Small radishes of different colors

Black Radish

Daikon Radish

Red Radish

 Instructions for Storing:

  • –          Radishes and turnips are roots, i.e., their function is to absorb food and water from the earth in order to supply them to the plant as needed. When picked, we disconnect the plant from its current supply, and the roots hurry to transform the material they had accumulated to the plant’s leaves in order for them to continue to grow. The root itself will eventually become depleted. Therefore, when you receive a radish, turnip, daikon or little radish (and the same goes for beets and carrots) with leaves attached, you must cut the leaves in order to preserve the root’s contents, to keep it fresh and firm for as long as possible.
  • –          It’s best to store root vegetables in a closed container to isolate them from the processes in the fridge and the materials secreted from the rest of the vegetables and food.

Radishes and turnips are great served fresh in a salad or sandwich, but don’t forget to use them in cooking as well. Yes, they can be baked and stir fried, and they will please your hearts by adding some coolness to this boiling month of November.

Have a great week. Don’t give up on hopes, prayers, incantations and/or dances for rain—–whatever it takes!

Alon, Melissa, Bat Ami and the Chubeza team


What’s in this week’s box (besides eye of newt)

Monday: Daikon or turnip or radish, parsley, arugula, red leaf lettuce, green mustard, tomatoes, cucumbers, red beets, sweet potatoes, broccoli, cauliflower-small boxes.

Large box, in addition: lubia or yard-long beans, scallions, nana, cabbage

Wednesday: red leaf lettuce, parsley, cucumbers, mustard greens, red bell peppers, scallions, radish or daikon or turnip, red beet, sweet potatoes, arugula, small boxes-broccoli or cauliflower.

Large box, in addition: Lubia or okra or yard long beans, eggplants or peas, broccoli, cauliflower.


Recipes for Radishes and Turnips, plus two Sweet Potato Recipes We Omitted Last Week:

Judy from Beit Shemesh sent this recipe from Laurel’s Kitchen for

Beloved Sweet Potato Salad

  • -Peel sweet potatoes, slice, and sprinkle with salt and olive oil. Bake until soft, but not too soft. Cool.
  • -Cut sweet potato into cubes, add 1 chopped sweet red pepper, and around 3 chopped green onion leaves. Season with grated ginger, grated lemon zest, lemon juice, olive oil and salt to taste.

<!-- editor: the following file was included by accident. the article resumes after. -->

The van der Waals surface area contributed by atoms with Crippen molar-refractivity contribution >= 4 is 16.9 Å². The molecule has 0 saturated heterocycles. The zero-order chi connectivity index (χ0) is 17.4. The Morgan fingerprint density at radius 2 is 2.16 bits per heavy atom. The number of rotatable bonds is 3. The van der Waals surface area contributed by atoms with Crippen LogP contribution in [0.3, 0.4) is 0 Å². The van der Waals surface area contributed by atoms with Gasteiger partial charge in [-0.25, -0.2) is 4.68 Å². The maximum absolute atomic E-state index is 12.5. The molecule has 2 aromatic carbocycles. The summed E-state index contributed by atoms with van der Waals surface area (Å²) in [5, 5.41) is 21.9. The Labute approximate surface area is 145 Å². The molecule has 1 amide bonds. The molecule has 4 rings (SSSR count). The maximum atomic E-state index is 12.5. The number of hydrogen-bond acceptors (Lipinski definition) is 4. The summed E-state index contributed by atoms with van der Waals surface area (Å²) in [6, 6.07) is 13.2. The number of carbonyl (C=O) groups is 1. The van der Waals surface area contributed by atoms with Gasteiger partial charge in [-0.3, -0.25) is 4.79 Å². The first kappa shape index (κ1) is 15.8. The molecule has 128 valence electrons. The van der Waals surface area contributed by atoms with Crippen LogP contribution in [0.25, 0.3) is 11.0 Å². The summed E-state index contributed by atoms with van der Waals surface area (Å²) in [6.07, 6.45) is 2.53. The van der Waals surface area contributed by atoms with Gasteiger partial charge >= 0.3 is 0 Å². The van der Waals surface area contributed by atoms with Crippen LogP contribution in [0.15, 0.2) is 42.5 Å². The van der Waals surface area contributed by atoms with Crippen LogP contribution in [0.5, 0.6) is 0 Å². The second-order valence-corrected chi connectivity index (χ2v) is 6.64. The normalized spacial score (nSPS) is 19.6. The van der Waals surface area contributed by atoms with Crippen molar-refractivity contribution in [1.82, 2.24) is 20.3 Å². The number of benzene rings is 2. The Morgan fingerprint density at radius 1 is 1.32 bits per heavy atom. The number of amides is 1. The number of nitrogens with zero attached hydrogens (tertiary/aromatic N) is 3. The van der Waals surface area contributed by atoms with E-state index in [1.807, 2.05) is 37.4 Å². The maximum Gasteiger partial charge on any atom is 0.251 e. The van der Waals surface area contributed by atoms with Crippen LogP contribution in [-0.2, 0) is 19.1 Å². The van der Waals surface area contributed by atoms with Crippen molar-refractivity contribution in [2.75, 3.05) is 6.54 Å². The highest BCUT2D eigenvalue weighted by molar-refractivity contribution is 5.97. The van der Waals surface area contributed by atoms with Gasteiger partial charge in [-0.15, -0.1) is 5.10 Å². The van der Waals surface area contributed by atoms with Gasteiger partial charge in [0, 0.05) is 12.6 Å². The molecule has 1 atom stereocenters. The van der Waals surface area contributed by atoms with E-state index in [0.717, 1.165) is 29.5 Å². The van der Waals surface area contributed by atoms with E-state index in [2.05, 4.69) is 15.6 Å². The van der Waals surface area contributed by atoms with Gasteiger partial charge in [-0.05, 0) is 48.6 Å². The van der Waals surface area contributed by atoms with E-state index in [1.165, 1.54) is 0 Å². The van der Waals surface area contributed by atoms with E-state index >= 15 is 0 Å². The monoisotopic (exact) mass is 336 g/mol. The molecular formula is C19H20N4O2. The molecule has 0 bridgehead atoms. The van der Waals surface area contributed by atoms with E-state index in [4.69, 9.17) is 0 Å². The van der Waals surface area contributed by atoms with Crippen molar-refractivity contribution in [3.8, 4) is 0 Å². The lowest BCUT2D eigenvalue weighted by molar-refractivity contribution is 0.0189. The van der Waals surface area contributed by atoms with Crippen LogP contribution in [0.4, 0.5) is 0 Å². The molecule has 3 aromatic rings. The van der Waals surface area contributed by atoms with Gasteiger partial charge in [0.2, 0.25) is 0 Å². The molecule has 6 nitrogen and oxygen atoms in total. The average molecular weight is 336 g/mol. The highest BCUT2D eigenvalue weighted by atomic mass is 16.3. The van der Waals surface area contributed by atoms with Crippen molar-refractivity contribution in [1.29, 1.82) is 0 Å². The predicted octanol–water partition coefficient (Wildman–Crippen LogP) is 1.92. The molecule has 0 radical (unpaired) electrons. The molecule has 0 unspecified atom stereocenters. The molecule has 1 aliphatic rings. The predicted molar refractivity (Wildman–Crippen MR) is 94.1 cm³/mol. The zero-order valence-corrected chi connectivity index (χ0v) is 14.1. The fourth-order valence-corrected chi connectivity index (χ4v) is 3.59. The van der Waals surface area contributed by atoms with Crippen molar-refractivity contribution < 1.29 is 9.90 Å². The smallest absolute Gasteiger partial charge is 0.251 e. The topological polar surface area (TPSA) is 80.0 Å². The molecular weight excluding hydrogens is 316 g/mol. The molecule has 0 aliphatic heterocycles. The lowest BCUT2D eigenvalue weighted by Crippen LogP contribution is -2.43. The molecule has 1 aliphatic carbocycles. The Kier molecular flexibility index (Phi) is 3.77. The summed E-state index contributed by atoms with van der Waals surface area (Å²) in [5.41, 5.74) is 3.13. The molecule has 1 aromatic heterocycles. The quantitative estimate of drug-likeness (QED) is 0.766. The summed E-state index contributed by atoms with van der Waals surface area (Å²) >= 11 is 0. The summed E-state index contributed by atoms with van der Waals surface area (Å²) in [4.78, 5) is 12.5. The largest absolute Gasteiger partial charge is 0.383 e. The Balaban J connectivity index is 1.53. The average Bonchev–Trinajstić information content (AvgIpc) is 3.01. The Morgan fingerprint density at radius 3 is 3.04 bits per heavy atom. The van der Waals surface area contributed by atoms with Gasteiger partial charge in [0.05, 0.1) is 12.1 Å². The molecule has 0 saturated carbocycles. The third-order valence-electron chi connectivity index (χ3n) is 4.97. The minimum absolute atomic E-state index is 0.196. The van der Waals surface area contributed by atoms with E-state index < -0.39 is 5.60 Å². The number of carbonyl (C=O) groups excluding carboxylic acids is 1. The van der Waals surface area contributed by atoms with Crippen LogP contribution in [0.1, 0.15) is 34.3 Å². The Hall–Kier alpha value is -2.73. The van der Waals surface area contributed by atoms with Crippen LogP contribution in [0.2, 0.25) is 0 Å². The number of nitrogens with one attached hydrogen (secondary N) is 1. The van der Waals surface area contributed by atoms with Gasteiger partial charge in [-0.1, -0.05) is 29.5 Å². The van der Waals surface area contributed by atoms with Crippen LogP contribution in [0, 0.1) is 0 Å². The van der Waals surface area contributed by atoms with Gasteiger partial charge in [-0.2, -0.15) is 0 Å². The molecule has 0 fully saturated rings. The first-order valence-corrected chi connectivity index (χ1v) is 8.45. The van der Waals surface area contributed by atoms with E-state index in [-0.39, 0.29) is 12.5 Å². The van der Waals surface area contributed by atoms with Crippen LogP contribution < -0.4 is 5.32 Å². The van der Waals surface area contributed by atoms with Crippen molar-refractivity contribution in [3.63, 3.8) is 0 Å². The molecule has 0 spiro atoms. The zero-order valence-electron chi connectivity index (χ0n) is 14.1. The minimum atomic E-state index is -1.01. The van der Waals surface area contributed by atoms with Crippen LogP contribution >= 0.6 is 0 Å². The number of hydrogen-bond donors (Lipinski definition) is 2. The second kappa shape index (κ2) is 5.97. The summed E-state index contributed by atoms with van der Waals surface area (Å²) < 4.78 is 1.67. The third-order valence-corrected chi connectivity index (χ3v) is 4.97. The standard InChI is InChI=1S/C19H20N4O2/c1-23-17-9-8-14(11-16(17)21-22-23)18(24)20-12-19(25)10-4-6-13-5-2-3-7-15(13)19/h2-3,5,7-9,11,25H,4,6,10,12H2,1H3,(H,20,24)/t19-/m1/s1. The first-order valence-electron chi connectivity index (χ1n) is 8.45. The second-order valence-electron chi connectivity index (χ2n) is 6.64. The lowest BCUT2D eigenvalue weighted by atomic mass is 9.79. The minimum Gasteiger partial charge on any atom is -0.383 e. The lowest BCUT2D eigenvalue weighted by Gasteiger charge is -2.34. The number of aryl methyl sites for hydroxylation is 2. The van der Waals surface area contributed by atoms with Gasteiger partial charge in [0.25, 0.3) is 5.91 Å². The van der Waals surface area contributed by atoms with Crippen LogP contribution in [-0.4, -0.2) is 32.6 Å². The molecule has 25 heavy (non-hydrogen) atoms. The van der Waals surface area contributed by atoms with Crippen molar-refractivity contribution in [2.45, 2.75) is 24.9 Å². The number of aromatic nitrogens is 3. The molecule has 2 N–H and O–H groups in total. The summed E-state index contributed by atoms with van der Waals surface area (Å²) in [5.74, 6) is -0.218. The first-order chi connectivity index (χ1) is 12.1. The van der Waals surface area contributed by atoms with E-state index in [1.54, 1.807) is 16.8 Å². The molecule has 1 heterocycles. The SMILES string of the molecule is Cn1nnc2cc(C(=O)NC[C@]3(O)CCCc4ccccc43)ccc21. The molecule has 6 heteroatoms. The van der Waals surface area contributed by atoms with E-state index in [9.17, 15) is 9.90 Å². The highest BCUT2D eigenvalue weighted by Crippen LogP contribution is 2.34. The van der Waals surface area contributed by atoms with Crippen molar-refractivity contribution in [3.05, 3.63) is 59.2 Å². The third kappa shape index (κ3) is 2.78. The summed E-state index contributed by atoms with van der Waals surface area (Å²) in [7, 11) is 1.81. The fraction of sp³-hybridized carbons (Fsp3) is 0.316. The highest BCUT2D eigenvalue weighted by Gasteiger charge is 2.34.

• -Add yoghurt if desired.

Rivka, a veteran, faithful client, added a recipe for a wonderful

Pumpkin and Sweet Potato Dessert

  • -Mix in  a bowl: 1 cup cubed pumpkin, 1 cup cubed sweet potatoes, 1 T. grated ginger, thin slices of citrus zest, a bit of cinnamon, and 2 T. pomegranate concentrate (or to taste).
  • -Heat for several minutes in microwave in a glass or ceramic vessel.

Melissa sent me (and prepared a sample) of this recipe by Roxanne of Kibbutz Gezer, a former organic farmer. It’s easy, tasty and healthy—and perfect to combat the ills of a winter heat wave.  

Roxanne’s Daikon Salad

  • -1 c. daikon, coarsely grated
  • -1 t. rice vinegar (or apple or white wine vinegar)
  • -1 t. soy sauce
  • -1 t. toasted sesame oil (dark)
  • -Optional: fresh grated ginger or powdered and/or a bit of sugar

Store in sealed container. Tastes best after refrigerated several hours or overnight.

Melissa also sent me a recipe that proves that radishes can be served at a sumptuous meal:

Neil Ferguson’s Black Radish Gratin (I tried with daikon and it came out great):

  • 1/2 kilo black radishes
  • 1 cup heavy cream
  • 1 cup milk
  • 30 grams butter
  • 1 clove garlic, crushed
  • 1 sprig fresh thyme
  • 1 bay leaf
  • Pinch nutmeg
  • Salt and pepper


  • –          Preheat oven to 180 degrees.
  • –          Peel radishes and slice them very thinly (1/6 cm if possible) on a mandolin.
  • –          In a saucepan, combine the remaining ingredients. Bring to a simmer, then turn off heat and allow to infuse for about 10 minutes.
  • –          Strain cream into another saucepan, discarding solids.
  • –          Add sliced radishes and simmer over medium heat for about 5 minutes. Remove from heat.
  • –          Remove radish slices with a perforated spoon, and layer them in a small casserole. Cover with cream mixture and bake for about 30 minutes, or until golden and bubbly.

And last – links to recipes and tips for radishes (including how to make Tulip Garnishes) and also to three simple recipes with turnips, both from the Green Earth Institute website, a non-profit organic educational farm (and CSA) in Illinois, USA.